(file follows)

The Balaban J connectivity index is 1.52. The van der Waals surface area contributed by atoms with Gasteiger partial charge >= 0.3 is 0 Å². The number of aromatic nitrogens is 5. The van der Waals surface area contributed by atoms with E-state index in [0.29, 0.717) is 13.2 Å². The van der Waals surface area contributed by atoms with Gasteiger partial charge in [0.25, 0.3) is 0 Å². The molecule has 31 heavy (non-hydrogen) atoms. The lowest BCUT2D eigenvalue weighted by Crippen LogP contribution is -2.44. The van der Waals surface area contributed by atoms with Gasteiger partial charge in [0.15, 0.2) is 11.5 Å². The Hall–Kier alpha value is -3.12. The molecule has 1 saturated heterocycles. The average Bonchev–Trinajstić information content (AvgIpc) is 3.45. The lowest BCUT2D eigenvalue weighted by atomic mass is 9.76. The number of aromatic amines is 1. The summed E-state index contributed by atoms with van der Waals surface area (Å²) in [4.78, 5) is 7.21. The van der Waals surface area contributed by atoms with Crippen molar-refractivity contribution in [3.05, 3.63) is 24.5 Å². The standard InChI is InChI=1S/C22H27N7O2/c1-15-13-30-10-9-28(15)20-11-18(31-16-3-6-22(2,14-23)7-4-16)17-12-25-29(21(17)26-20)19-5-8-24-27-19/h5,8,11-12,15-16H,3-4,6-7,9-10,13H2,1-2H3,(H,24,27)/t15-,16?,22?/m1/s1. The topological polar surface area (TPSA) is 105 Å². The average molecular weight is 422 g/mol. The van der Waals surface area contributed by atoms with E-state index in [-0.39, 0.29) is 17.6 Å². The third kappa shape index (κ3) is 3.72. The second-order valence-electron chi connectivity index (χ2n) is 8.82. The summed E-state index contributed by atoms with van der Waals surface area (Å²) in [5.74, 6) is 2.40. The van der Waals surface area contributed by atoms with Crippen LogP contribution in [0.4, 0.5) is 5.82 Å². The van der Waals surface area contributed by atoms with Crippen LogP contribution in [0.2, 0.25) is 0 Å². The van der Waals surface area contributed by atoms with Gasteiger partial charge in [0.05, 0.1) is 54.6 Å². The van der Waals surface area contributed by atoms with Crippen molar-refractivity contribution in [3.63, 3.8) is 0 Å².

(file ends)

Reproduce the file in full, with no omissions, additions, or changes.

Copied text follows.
The Balaban J connectivity index is 1.52. The van der Waals surface area contributed by atoms with Gasteiger partial charge >= 0.3 is 0 Å². The number of aromatic nitrogens is 5. The van der Waals surface area contributed by atoms with E-state index in [0.29, 0.717) is 13.2 Å². The van der Waals surface area contributed by atoms with Gasteiger partial charge in [0.25, 0.3) is 0 Å². The molecule has 31 heavy (non-hydrogen) atoms. The lowest BCUT2D eigenvalue weighted by Crippen LogP contribution is -2.44. The van der Waals surface area contributed by atoms with Gasteiger partial charge in [0.15, 0.2) is 11.5 Å². The Hall–Kier alpha value is -3.12. The molecule has 1 saturated heterocycles. The average Bonchev–Trinajstić information content (AvgIpc) is 3.45. The lowest BCUT2D eigenvalue weighted by atomic mass is 9.76. The number of aromatic amines is 1. The summed E-state index contributed by atoms with van der Waals surface area (Å²) in [4.78, 5) is 7.21. The van der Waals surface area contributed by atoms with Crippen molar-refractivity contribution in [3.05, 3.63) is 24.5 Å². The standard InChI is InChI=1S/C22H27N7O2/c1-15-13-30-10-9-28(15)20-11-18(31-16-3-6-22(2,14-23)7-4-16)17-12-25-29(21(17)26-20)19-5-8-24-27-19/h5,8,11-12,15-16H,3-4,6-7,9-10,13H2,1-2H3,(H,24,27)/t15-,16?,22?/m1/s1. The topological polar surface area (TPSA) is 105 Å². The average molecular weight is 422 g/mol. The van der Waals surface area contributed by atoms with E-state index in [-0.39, 0.29) is 17.6 Å². The third kappa shape index (κ3) is 3.72. The second-order valence-electron chi connectivity index (χ2n) is 8.82. The summed E-state index contributed by atoms with van der Waals surface area (Å²) in [5.74, 6) is 2.40. The van der Waals surface area contributed by atoms with Crippen LogP contribution in [0.4, 0.5) is 5.82 Å². The van der Waals surface area contributed by atoms with Crippen LogP contribution in [0.2, 0.25) is 0 Å². The van der Waals surface area contributed by atoms with Gasteiger partial charge in [0.05, 0.1) is 54.6 Å². The van der Waals surface area contributed by atoms with Crippen molar-refractivity contribution in [3.63, 3.8) is 0 Å².